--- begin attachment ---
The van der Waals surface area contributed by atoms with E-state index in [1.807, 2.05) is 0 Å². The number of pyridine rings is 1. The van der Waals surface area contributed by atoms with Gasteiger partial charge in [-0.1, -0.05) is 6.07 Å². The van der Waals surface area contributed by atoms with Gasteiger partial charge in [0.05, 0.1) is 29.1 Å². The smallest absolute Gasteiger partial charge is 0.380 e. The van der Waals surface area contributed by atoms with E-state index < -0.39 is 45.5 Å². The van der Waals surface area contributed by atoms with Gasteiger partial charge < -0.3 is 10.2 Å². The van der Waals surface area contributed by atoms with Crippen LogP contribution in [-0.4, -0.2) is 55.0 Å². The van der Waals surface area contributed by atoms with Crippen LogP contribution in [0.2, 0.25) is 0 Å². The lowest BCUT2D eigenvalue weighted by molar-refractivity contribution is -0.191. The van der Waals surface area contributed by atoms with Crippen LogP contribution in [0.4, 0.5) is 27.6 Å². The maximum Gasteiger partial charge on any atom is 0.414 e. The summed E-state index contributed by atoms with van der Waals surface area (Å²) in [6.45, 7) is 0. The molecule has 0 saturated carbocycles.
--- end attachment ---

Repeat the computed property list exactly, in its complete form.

The van der Waals surface area contributed by atoms with E-state index in [1.807, 2.05) is 0 Å². The number of pyridine rings is 1. The van der Waals surface area contributed by atoms with Gasteiger partial charge in [-0.1, -0.05) is 6.07 Å². The van der Waals surface area contributed by atoms with Gasteiger partial charge in [0.05, 0.1) is 29.1 Å². The smallest absolute Gasteiger partial charge is 0.380 e. The van der Waals surface area contributed by atoms with E-state index < -0.39 is 45.5 Å². The van der Waals surface area contributed by atoms with Gasteiger partial charge < -0.3 is 10.2 Å². The van der Waals surface area contributed by atoms with Crippen LogP contribution in [-0.4, -0.2) is 55.0 Å². The van der Waals surface area contributed by atoms with Crippen LogP contribution in [0.2, 0.25) is 0 Å². The lowest BCUT2D eigenvalue weighted by molar-refractivity contribution is -0.191. The van der Waals surface area contributed by atoms with Crippen LogP contribution in [0.4, 0.5) is 27.6 Å². The maximum Gasteiger partial charge on any atom is 0.414 e. The summed E-state index contributed by atoms with van der Waals surface area (Å²) in [6.45, 7) is 0. The molecule has 0 saturated carbocycles.